Two sections of a southwestern Washington rail-trail that suffered bridge wash-outs in 2007 will remain closed for at least another year.
The two bridge replacement projects on the 56-mile-long Willapa Hills Trail were scheduled for completion this fall. Although work had started at the two sites in Lewis County, the contracts will have to be bid again.
That means that bicyclists, hikers and equestrians who use the Willapa Hills Trail will have to wait at least another year before two bridge-replacement projects can be finished.
The Willapa Hills Trail that stretches for 56 miles from Chehalis to South Bend on the Pacific Coast is a rail-trail known for the many trestles that cross creeks and rivers that drain this wet region. The trail is smoothed and paved at each end, although the center portion is remote and can be rough going with gravel or ballast or mud.
You might remember the region was hit hard in the storms of 2007 flooded the entire region, including parts of Interstate 5 that passed through the town of Chehalis.
The trestles and bridges left over from the Northern Pacific Railway took a beating in that storm. The trail is still suffering the impact of that flooding, as at least two bridges on the Willapa Hills Trail that were washed out during that flood still haven’t been replaced.
The bridge closures mean two long detours onto area roads. The Spooner Road bridge detour is 4.5 miles, and another detour near Dryad is about 1.5 miles.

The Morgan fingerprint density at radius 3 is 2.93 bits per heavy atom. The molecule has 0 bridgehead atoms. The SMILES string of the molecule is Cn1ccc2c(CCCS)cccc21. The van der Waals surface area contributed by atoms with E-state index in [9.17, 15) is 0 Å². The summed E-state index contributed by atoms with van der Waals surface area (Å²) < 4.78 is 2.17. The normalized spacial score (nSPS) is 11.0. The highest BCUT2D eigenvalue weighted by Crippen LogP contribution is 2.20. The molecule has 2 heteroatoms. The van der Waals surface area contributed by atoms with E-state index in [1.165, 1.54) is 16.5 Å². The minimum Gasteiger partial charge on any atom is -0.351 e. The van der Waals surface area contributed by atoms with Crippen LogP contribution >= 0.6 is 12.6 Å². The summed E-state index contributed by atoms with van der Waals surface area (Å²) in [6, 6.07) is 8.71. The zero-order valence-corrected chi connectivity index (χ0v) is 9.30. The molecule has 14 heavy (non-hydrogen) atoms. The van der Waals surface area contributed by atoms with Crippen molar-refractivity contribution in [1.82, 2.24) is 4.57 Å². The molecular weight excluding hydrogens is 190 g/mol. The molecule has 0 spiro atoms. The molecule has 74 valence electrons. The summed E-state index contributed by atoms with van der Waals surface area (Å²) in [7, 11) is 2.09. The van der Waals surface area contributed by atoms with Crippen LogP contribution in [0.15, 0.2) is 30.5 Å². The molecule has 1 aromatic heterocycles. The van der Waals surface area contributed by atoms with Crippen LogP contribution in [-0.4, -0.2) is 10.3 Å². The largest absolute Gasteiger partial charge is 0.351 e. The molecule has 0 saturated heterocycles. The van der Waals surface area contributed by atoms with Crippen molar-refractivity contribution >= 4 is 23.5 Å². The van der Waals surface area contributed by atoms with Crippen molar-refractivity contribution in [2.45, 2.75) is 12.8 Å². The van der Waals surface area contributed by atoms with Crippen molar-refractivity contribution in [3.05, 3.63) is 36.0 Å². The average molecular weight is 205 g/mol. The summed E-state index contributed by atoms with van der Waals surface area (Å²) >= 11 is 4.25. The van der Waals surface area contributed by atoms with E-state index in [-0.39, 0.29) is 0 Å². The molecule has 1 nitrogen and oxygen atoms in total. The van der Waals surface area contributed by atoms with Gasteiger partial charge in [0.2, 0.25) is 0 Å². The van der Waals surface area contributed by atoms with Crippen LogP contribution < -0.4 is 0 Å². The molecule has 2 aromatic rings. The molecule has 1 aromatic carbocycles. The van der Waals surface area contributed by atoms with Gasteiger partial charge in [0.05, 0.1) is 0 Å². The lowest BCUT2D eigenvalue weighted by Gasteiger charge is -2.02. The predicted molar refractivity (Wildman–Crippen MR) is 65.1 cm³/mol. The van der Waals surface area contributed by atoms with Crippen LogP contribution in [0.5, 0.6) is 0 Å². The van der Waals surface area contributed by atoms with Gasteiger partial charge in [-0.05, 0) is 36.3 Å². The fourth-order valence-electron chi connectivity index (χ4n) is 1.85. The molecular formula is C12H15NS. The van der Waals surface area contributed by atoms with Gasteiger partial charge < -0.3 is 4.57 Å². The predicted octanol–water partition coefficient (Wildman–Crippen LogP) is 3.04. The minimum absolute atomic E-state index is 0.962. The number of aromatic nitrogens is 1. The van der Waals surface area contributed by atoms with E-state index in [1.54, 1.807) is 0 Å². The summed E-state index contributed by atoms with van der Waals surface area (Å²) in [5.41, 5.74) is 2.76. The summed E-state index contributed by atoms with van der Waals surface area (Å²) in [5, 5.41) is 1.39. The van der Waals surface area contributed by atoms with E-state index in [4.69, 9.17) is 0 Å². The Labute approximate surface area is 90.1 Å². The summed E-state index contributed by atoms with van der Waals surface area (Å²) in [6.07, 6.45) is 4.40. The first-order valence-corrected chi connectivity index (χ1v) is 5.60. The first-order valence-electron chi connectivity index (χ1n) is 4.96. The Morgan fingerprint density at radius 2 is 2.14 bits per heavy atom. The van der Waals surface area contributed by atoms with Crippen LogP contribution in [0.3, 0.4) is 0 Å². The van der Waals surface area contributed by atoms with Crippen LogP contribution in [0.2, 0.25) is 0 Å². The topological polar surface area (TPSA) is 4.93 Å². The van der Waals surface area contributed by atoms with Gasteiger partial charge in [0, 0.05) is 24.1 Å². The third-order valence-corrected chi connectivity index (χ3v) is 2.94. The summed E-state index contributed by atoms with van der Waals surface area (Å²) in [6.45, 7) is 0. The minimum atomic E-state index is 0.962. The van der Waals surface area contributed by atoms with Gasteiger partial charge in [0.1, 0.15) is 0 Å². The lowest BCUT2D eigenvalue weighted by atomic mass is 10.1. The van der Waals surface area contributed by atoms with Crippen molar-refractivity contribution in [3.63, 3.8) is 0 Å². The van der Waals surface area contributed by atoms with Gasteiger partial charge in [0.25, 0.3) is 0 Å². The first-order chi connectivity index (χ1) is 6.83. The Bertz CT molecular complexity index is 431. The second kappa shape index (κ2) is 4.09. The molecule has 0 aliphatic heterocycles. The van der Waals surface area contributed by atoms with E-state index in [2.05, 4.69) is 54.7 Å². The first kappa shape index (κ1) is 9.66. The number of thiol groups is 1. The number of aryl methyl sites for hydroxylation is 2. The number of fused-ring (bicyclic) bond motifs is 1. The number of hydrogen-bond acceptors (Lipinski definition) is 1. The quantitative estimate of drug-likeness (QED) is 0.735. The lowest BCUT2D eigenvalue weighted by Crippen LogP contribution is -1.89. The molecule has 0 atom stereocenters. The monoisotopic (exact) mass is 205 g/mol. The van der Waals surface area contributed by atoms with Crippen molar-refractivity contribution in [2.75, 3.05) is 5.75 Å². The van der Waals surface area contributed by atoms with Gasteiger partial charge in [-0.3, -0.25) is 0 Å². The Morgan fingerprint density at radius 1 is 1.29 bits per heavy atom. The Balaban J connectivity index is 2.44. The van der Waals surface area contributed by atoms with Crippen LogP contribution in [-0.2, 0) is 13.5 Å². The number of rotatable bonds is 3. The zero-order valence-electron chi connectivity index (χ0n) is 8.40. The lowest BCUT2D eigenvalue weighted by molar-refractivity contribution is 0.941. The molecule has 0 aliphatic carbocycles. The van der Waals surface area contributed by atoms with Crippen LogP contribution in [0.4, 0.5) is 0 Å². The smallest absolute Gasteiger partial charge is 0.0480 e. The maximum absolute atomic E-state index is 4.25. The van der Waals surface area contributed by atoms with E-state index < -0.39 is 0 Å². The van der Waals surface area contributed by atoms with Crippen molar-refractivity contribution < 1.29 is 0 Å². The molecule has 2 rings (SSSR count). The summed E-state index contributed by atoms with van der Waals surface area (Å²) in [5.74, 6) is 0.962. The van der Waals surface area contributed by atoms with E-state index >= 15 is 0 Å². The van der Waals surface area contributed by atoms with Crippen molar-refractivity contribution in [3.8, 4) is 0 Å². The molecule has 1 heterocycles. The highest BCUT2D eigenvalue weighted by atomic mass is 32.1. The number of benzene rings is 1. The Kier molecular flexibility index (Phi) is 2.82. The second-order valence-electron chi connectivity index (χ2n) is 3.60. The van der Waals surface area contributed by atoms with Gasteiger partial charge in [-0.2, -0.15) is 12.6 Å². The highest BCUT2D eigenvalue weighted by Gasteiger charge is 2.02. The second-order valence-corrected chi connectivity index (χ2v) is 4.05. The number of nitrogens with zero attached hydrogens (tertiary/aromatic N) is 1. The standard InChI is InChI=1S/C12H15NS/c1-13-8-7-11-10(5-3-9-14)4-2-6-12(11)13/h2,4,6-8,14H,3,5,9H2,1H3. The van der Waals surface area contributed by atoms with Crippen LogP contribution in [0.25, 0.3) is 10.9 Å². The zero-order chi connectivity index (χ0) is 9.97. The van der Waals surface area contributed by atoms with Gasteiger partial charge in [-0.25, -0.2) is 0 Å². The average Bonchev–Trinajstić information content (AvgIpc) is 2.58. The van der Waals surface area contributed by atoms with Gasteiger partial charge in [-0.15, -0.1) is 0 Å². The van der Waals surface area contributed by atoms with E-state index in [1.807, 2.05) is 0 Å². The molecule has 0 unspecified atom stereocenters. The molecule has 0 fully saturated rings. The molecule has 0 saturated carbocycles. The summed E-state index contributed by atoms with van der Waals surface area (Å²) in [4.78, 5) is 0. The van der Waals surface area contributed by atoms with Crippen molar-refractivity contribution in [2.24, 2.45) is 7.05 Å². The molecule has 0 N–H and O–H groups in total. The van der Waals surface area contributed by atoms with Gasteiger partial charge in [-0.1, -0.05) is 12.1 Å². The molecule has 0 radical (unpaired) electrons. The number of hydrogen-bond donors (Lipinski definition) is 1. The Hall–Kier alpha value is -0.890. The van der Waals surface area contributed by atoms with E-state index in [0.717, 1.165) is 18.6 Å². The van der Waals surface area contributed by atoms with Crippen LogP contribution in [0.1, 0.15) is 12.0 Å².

The state received Federal Emergency Management Agency (FEMA) funding to replace the Spooner Road bridge near Adna and another trestle near Dryad, and last year received permits to go ahead with the projects. When I visited in April, work appeared to be underway at both sites, but has since stopped.
These two FEMA projects aren’t the only two bridges that could use attention on the Willapa Hills Trail.
A long trestle over the Chehalis River west of Adna is still officially closed due to lack of a bridge deck, although bicyclists and hikers use it be stepping from one cross-tie to another.
A shorter trail bridge just west of Lebam in Pacific County also is missing, requiring a short detour onto a nearby road.
Even so, this is very scenic trail that doesn’t see much traffic, probably because of its condition. To learn more about the current trail conditions, check out the Willapa Hills Trail Fans page at Facebook. Members have created a very useful Google Map of the Willapa Hills Trail.
Also, check out Traillink.com for the Willapa Hills Trail and others.